All Work and No Rest Makes Everyone Dull
If someone recently asked you how you’re doing and your gut wanted your mouth to reply “Shitty,” you don’t have to look beyond Facebook or Twitter or run into an actual friend to know you’re not alone.
These days we know all too well which direction that toilet called The Economy swirls, and accompanying it how much more we work, how much less we see daylight and how many goals we’re putting off for another day (or life). Underrated in our lives is a little thing called rest. We know how important sleep is, but rest doesn’t quite make the headlines. Studies show we’re as busy as ever and don’t rest as much as the rest of the industrialized world, compromising our quality of life. Are we doing it wrong?
Just ask Lithuania. Last October the country’s workers tied for the world’s greatest number of average vacation days per year (41) with Brazil, a calculation by consulting firm Mercer. Whereas we in the U.S. stand proud with our workaholism and our if-you’re-lucky average of 25 vacation days per year (or ten for those whose jobs only provide Memorial Day and its cousins off) and wonder why we keep running into Brits (36 vacation days) whenever we do make it out of the country.
We can’t do much to change the quantity of days we get off, but what of the quality? Elizabeth Gilbert, author of bazillion-copy-selling memoir Eat, Pray, Love made this observation:
We all inevitably work too hard, then we get burned out and have to spend the whole weekend in our pajamas, eating cereal straight out of the box and staring at the TV in a mild coma (which is the opposite of working, yes, but not exactly the same thing as pleasure). Americans don’t really know how to do nothing.
Sound familiar? We don’t ditch our phones at the beach. We’re giddy at the idea of Wi-fi on airplanes. We can’t drive in cars or sit on trains or crap without cell phone Sudoku. We tweet at weddings. Why interact with our kids when they have a better relationship with Thomas the Tank Engine? Yes, we start entertaining ourselves young. The more serious question is whether we ever stop.
Auditors PricewaterhouseCoopers in 2007 projected that America’s entertainment industry – the world’s largest – would be worth $726 billion in 2010. That’s more than 170 times what we donated to Hurricane Katrina charities, according to watchdog group Charity Navigator. While there’s nothing intrinsically wrong with entertainment, what it doesn’t offer is a chance for us, in our little remaining free time, to unplug, unwind and disengage. We know how sluggish our computers would get if we left them turned on or for weeks at a time, yet we insist on living that way ourselves.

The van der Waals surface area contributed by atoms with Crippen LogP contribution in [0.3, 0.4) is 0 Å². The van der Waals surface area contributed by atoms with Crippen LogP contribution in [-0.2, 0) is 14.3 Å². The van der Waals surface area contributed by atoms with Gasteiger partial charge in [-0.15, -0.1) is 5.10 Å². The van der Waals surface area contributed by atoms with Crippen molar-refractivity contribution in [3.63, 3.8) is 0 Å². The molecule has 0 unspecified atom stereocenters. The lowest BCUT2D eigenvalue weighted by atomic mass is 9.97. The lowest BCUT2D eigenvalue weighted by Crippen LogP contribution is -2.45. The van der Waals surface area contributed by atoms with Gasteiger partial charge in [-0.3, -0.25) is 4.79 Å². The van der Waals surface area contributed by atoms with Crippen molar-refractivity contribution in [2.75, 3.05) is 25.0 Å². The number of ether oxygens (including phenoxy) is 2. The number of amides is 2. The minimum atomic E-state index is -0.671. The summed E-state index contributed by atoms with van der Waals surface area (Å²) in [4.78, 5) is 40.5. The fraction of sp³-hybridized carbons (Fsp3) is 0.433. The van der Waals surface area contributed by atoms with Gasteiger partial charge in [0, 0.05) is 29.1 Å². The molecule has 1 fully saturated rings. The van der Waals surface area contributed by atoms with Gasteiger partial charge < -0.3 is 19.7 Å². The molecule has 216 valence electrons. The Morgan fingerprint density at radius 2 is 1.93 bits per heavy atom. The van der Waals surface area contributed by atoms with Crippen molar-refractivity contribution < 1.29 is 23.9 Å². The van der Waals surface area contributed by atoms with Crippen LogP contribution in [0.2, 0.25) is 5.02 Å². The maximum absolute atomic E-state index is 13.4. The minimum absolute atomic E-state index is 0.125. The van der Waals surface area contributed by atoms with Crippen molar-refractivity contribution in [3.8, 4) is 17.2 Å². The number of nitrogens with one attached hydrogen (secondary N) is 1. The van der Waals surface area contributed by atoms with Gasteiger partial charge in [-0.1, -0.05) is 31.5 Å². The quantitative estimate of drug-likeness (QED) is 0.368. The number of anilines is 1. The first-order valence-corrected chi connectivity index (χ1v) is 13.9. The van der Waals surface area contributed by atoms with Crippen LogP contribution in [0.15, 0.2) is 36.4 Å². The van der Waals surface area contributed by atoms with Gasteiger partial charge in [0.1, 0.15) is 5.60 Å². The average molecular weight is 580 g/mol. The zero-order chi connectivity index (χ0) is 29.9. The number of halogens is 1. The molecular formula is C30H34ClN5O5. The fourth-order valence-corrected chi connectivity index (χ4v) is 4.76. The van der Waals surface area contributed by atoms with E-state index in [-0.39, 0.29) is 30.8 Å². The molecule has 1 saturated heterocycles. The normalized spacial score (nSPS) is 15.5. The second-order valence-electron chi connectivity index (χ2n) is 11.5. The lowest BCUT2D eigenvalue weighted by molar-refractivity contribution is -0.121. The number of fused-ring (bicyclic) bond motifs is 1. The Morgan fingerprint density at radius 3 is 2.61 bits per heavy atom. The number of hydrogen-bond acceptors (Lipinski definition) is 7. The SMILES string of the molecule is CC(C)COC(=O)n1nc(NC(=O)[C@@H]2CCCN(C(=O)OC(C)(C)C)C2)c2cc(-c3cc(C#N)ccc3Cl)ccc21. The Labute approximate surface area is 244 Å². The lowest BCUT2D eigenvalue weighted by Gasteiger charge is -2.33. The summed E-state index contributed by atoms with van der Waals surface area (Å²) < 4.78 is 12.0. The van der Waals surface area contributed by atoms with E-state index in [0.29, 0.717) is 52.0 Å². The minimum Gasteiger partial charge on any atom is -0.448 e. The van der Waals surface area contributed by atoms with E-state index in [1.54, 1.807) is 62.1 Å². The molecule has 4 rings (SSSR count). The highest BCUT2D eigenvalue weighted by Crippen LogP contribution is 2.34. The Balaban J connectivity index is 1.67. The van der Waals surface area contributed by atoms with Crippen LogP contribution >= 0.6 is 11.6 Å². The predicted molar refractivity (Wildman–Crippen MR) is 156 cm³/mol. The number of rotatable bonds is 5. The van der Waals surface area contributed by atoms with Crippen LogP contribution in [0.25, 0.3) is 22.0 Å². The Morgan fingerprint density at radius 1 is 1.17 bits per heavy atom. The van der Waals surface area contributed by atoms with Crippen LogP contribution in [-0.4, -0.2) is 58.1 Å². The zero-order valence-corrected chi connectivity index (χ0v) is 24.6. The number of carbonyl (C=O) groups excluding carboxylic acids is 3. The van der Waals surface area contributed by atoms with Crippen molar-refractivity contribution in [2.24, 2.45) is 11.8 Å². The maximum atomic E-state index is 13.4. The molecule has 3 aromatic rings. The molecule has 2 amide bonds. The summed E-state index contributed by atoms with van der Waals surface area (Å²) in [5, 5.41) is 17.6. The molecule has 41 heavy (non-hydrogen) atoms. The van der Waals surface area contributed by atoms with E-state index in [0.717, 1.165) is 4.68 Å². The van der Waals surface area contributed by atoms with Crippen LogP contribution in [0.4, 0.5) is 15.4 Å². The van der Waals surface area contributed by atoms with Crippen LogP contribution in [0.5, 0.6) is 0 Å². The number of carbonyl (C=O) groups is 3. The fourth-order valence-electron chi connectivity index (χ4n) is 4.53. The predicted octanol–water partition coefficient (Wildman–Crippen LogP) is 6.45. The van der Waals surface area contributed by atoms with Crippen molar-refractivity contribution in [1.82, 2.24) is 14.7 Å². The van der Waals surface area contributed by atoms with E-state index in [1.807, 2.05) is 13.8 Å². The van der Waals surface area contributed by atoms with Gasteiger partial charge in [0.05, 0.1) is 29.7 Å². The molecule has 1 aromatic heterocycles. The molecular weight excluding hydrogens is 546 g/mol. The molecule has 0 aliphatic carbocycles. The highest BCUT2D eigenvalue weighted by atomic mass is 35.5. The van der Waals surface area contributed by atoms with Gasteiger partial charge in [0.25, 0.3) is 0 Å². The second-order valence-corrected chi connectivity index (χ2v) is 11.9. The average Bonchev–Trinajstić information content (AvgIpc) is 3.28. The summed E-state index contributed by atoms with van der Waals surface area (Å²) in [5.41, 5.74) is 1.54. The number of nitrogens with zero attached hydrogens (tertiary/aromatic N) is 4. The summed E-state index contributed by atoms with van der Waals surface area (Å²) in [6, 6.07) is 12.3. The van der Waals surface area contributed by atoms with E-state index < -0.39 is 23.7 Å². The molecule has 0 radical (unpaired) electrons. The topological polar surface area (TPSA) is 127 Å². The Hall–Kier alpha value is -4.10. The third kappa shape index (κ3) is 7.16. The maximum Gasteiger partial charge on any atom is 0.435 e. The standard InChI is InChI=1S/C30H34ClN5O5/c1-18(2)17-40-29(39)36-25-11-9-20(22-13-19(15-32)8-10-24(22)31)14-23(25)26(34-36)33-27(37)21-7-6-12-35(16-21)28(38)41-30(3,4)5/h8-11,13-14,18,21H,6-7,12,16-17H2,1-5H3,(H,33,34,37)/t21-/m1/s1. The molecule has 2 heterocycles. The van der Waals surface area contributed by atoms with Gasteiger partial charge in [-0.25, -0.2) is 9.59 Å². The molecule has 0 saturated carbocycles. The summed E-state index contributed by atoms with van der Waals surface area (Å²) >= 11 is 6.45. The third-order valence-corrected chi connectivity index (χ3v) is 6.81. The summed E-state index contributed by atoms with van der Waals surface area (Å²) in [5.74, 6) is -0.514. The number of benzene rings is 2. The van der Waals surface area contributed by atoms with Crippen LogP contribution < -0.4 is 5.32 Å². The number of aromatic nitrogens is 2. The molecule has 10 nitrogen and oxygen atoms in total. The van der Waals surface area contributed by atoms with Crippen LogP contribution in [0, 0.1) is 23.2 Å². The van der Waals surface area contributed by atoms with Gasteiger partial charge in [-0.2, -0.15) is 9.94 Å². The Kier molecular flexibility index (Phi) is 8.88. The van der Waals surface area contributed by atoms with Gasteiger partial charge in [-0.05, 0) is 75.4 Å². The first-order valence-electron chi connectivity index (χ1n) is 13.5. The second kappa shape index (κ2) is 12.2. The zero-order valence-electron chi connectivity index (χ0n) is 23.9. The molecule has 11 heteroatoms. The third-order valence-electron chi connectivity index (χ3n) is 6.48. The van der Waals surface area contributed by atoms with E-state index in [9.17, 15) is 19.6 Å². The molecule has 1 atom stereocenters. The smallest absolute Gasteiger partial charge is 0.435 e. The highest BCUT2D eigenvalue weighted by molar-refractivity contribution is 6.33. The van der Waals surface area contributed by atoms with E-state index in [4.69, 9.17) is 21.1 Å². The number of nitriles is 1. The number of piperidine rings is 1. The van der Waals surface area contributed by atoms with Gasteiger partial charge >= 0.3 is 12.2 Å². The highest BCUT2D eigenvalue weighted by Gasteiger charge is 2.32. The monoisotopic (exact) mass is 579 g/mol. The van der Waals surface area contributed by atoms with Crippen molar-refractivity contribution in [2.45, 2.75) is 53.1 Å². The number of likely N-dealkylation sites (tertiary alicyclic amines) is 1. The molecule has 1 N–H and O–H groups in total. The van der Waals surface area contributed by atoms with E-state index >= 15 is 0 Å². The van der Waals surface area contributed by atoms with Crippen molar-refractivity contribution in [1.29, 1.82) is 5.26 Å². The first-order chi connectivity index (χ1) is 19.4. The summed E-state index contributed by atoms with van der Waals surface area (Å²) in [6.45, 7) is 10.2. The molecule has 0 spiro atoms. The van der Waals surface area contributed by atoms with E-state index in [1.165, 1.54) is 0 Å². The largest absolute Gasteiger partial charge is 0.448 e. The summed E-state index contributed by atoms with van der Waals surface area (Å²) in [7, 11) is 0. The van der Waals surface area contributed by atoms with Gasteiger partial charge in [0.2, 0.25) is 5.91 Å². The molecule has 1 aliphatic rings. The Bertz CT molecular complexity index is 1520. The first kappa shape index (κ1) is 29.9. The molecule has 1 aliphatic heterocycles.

Research suggests our overworking ways and need for entertainment are linked. A 2006 article published by University of Pennsylvania’s Wharton School of Business suggested that American esteem is directly tied to our spending. That bigger home and our fancy gadgets? Simply the fruits of all our extra working hours. Europeans get a kick out of proving they had the most leisurely holiday, whereas we hope to be the envy of our social groups by obtaining stuff and bragging how many hours we worked. Even on vacation, for us it’s not how great the beach was as much as the number of excursions we packed into our time away. Then, only half-jokingly, we say we need vacations from our vacations.
It’s fair to say we take no pride in relaxation. We even feel guilty for it. Lazy we are not, but we now know as long as work trumps everything else in life, Crazy isn’t far behind. A study published in March confirmed that our lack of rest is indeed hurting our minds. “Our data suggests that if you are not giving yourself a break, you are hindering your brain’s ability to consolidate memories and experiences,” explained neuroscientist Lila Davachi to the London Telegraph. iPhone addicts: you’re on notice.
Ask anyone what they consider necessary for good quality of life and you’ll get answers as diverse as New York City. But they still probably won’t include “rest.” We don’t often consider it, yet it’s hard to deny many of us found a comrade in Ron Livingston’s character Peter from the cult film Office Space, who famously declared if he had a million dollars he’d do absolutely nothing. “I would sit on my ass all day,” he said. It’s all too poignant that his friend replies, “You don’t need a million dollars to do nothing, man.”
Rest is free, and according to brain specialists like Devanchi, it’s also good for you. So drink up as much as you can. At the very least, taking a few minutes every day to reflect peacefully can remind us we still have our own thoughts, our own goals unrelated to work, and that we do have control over our lives, even when times are shitty. To deny that down time is important is to deny our lives need anything more than job fulfillment. And that would just be pathetic.
Have you had your break today?
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If you’ve been looking for a chance to say something then this very well could be it.
I wish to God I’d had a list like this when I was 23.
Answer phones better than anyone else has answered phones before. Relay messages so brilliant, they bring people to tears. Turn the coffee run into the choreography of Swan Lake. Become best friends with every intern and every underling and every taxi driver you encounter.
I remember taking the pen and notebook from that woman outside the courtroom, flipping to a clean page in the book, and writing, JESSICA IS SAD in big, bold, uncoordinated letters. “My sister is going to be a good writer someday! Look at how nice her lines are!”